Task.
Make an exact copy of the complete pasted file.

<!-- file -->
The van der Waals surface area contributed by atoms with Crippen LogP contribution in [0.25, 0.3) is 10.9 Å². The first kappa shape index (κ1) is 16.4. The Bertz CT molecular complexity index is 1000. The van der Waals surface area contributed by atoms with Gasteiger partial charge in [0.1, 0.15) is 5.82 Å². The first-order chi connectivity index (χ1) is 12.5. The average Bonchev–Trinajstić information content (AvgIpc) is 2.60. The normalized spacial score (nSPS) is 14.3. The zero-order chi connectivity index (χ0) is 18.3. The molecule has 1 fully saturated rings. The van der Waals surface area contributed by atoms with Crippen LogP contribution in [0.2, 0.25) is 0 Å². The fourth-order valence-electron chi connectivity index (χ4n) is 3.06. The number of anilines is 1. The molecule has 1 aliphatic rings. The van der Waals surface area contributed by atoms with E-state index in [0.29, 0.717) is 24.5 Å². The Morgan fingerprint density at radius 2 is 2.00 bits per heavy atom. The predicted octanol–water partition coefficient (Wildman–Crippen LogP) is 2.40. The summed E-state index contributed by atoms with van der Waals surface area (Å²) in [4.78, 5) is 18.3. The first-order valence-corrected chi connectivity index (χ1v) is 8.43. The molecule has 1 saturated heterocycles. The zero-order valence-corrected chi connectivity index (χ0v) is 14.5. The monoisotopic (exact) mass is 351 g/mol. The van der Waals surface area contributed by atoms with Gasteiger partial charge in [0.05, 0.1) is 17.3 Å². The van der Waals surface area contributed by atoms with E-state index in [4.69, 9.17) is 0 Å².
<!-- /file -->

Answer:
The van der Waals surface area contributed by atoms with Crippen LogP contribution in [0.25, 0.3) is 10.9 Å². The first kappa shape index (κ1) is 16.4. The Bertz CT molecular complexity index is 1000. The van der Waals surface area contributed by atoms with Gasteiger partial charge in [0.1, 0.15) is 5.82 Å². The first-order chi connectivity index (χ1) is 12.5. The average Bonchev–Trinajstić information content (AvgIpc) is 2.60. The normalized spacial score (nSPS) is 14.3. The zero-order chi connectivity index (χ0) is 18.3. The molecule has 1 fully saturated rings. The van der Waals surface area contributed by atoms with Crippen LogP contribution in [0.2, 0.25) is 0 Å². The fourth-order valence-electron chi connectivity index (χ4n) is 3.06. The number of anilines is 1. The molecule has 1 aliphatic rings. The van der Waals surface area contributed by atoms with E-state index in [0.29, 0.717) is 24.5 Å². The Morgan fingerprint density at radius 2 is 2.00 bits per heavy atom. The predicted octanol–water partition coefficient (Wildman–Crippen LogP) is 2.40. The summed E-state index contributed by atoms with van der Waals surface area (Å²) in [4.78, 5) is 18.3. The first-order valence-corrected chi connectivity index (χ1v) is 8.43. The molecule has 1 saturated heterocycles. The zero-order valence-corrected chi connectivity index (χ0v) is 14.5. The monoisotopic (exact) mass is 351 g/mol. The van der Waals surface area contributed by atoms with Gasteiger partial charge in [0.05, 0.1) is 17.3 Å². The van der Waals surface area contributed by atoms with E-state index in [4.69, 9.17) is 0 Å².